Donald Judd, the New York sculptor, fell in love with Marfa, and it is his contributions that make the town more worth a stop than Carmel or Bisbee or any of a hundred other art towns. It's everything that New York is not: open, lonesome, starry. In summer a sea of yellow grass encircles the town. There's only one stop light, and the library is open Monday to Friday, 9 to 5. Nothing gets delivered on the weekends.
Judd also relocated his children, Flavin and Rainer, to Marfa. It'd difficult to parse this decision, to decide whether it was selfish. (Judd ex-wife, Julie Finch, remained in New York City.) There's nothing to do in Marfa. Pecos is 125 miles away; El Paso 200; San Antonio about 400. Moving the children away changes who they are, takes them from a wealth of influences to a place with very few.
For what it's worth, in a recent article in the New York Times, the Flavin Judd calls New York their childhood home, and both Judd children are on the Board of Directors of the Judd Foundation.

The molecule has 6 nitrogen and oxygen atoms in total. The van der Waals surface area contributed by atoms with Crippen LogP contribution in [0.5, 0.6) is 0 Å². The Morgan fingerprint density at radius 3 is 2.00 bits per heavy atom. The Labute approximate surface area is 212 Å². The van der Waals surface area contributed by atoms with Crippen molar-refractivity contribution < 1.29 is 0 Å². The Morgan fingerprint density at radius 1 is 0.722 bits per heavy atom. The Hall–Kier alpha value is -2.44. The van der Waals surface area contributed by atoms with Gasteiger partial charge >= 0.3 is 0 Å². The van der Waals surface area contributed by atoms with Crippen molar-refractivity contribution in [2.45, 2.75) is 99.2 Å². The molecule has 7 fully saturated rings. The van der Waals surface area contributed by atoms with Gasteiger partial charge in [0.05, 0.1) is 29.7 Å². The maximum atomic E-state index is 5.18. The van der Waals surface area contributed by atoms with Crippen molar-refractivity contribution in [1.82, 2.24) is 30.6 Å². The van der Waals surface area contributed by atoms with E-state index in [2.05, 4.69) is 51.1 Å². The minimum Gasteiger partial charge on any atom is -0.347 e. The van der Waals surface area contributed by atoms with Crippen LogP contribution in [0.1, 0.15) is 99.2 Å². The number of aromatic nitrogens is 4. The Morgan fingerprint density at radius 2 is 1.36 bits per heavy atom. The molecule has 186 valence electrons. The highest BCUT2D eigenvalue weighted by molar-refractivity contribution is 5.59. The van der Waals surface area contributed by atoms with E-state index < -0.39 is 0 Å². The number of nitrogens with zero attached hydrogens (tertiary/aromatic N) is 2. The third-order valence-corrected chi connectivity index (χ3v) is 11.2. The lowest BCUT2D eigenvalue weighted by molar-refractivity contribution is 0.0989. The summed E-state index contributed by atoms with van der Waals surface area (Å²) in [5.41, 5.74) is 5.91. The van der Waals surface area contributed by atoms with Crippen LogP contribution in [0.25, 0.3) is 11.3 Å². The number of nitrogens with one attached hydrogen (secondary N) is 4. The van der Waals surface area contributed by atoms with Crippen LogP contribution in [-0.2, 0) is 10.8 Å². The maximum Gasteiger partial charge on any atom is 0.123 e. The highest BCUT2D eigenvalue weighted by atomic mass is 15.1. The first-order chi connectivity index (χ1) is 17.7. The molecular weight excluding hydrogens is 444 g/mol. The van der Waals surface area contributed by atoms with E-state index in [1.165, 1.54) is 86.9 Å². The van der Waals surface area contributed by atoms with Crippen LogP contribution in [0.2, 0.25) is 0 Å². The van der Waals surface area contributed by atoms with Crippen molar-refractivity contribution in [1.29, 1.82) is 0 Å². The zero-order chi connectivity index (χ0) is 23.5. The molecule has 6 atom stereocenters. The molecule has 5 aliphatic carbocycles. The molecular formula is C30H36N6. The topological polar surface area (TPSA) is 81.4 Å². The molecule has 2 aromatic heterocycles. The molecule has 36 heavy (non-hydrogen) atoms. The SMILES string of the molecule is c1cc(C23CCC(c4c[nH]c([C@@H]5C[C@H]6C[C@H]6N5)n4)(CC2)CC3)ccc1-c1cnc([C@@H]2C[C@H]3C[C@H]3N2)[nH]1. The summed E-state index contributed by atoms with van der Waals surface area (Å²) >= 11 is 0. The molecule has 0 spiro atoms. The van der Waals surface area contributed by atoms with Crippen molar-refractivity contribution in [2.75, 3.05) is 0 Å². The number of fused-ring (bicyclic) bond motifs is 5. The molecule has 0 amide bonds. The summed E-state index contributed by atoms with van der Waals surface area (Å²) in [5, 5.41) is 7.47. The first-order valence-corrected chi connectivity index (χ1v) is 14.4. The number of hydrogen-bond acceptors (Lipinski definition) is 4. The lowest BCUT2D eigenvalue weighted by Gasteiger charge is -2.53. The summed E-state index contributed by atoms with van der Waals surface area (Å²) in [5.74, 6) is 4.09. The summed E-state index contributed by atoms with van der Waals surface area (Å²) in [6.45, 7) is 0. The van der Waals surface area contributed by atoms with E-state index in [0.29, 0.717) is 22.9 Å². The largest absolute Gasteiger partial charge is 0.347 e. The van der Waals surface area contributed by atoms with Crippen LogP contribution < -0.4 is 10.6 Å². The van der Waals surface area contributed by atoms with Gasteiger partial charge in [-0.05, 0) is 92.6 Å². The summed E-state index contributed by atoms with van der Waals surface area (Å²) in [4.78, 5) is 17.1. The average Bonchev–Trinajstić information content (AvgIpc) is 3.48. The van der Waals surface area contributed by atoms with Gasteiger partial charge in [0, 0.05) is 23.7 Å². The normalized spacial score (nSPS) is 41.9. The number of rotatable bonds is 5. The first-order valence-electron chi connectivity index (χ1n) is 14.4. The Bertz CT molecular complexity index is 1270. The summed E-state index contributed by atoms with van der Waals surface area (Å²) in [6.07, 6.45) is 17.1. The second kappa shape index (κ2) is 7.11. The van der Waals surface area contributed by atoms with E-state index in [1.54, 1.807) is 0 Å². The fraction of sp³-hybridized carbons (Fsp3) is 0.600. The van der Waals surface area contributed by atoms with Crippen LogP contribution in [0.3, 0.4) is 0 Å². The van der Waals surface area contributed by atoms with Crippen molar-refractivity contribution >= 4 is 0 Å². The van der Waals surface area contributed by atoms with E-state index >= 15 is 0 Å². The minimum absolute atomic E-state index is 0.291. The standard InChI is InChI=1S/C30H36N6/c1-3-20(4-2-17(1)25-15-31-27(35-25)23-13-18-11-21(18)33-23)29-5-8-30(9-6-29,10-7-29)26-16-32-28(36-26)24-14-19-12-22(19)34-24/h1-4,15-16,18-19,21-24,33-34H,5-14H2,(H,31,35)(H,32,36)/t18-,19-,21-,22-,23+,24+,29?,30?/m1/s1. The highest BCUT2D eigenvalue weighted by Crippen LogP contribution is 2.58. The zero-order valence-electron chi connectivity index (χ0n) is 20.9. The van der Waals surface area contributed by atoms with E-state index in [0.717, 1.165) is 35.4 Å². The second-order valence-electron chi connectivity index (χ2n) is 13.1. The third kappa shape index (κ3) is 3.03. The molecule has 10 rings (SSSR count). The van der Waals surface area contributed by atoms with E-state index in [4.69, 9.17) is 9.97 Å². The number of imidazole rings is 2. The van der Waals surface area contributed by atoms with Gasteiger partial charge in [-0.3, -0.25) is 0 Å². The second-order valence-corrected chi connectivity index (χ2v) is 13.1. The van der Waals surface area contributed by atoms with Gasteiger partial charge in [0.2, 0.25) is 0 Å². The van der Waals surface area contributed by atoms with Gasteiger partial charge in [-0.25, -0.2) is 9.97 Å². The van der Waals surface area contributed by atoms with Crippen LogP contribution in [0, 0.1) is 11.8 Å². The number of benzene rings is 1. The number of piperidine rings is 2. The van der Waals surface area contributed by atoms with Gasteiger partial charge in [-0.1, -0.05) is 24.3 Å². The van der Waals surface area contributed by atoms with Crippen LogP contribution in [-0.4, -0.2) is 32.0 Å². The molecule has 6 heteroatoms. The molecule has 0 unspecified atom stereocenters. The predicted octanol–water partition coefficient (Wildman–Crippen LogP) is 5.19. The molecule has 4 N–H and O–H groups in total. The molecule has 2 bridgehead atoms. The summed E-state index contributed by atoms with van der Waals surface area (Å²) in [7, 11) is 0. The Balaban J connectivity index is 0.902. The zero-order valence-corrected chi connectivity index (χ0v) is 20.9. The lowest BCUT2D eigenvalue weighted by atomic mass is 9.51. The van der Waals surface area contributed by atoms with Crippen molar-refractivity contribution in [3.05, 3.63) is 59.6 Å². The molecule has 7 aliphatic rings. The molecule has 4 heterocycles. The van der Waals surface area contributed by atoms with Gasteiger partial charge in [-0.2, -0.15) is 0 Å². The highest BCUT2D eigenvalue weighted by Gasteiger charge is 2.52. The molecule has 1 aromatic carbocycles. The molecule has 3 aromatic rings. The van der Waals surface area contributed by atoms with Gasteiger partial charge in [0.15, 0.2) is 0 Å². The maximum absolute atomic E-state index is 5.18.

Judd's house in Marfa still contains all of his books, even 12 years after his death. Among these is the full collection of the Loeb Classical Library, hundreds of volumes of Greek and Latin texts, which Judd purchased, the guide reports, off a television commercial. Judd knew no Greek or Latin—no foreign languages of any kind, in fact. He liked the way the books looked.
On the door of Flavin's room, there's a decal for the Marfa High School Shorthorns foorball team. It seems incongruous that a son of Donald Judd would play such an dirty and plebian sport. It seems the type of thing that Judd as a father would discourage.
From the son's perspective, however, it makes perfect sense. It's social, something to be proud of (the pizza parlor keeps yearly photos of the team on the wall), a way to make a life in Marfa.